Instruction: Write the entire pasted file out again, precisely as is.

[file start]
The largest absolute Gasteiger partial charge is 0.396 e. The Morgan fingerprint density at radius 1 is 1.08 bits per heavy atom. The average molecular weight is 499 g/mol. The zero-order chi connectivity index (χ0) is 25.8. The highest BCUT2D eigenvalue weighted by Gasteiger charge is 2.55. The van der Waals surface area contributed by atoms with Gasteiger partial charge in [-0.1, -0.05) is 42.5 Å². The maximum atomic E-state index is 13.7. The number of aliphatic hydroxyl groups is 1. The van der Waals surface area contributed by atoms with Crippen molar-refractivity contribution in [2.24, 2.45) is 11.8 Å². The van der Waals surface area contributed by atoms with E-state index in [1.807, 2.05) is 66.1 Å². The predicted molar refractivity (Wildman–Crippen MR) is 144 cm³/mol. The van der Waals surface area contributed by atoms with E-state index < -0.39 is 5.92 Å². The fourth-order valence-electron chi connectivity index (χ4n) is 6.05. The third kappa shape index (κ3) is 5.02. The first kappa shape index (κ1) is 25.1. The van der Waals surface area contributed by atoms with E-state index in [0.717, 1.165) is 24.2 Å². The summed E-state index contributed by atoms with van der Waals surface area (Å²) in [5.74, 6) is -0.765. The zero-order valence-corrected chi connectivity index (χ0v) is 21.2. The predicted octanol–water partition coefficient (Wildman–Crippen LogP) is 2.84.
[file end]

The largest absolute Gasteiger partial charge is 0.396 e. The Morgan fingerprint density at radius 1 is 1.08 bits per heavy atom. The average molecular weight is 499 g/mol. The zero-order chi connectivity index (χ0) is 25.8. The highest BCUT2D eigenvalue weighted by Gasteiger charge is 2.55. The van der Waals surface area contributed by atoms with Gasteiger partial charge in [-0.1, -0.05) is 42.5 Å². The maximum atomic E-state index is 13.7. The number of aliphatic hydroxyl groups is 1. The van der Waals surface area contributed by atoms with Crippen molar-refractivity contribution in [2.24, 2.45) is 11.8 Å². The van der Waals surface area contributed by atoms with E-state index in [1.807, 2.05) is 66.1 Å². The predicted molar refractivity (Wildman–Crippen MR) is 144 cm³/mol. The van der Waals surface area contributed by atoms with E-state index < -0.39 is 5.92 Å². The fourth-order valence-electron chi connectivity index (χ4n) is 6.05. The third kappa shape index (κ3) is 5.02. The first kappa shape index (κ1) is 25.1. The van der Waals surface area contributed by atoms with E-state index in [0.717, 1.165) is 24.2 Å². The summed E-state index contributed by atoms with van der Waals surface area (Å²) in [5.74, 6) is -0.765. The zero-order valence-corrected chi connectivity index (χ0v) is 21.2. The predicted octanol–water partition coefficient (Wildman–Crippen LogP) is 2.84.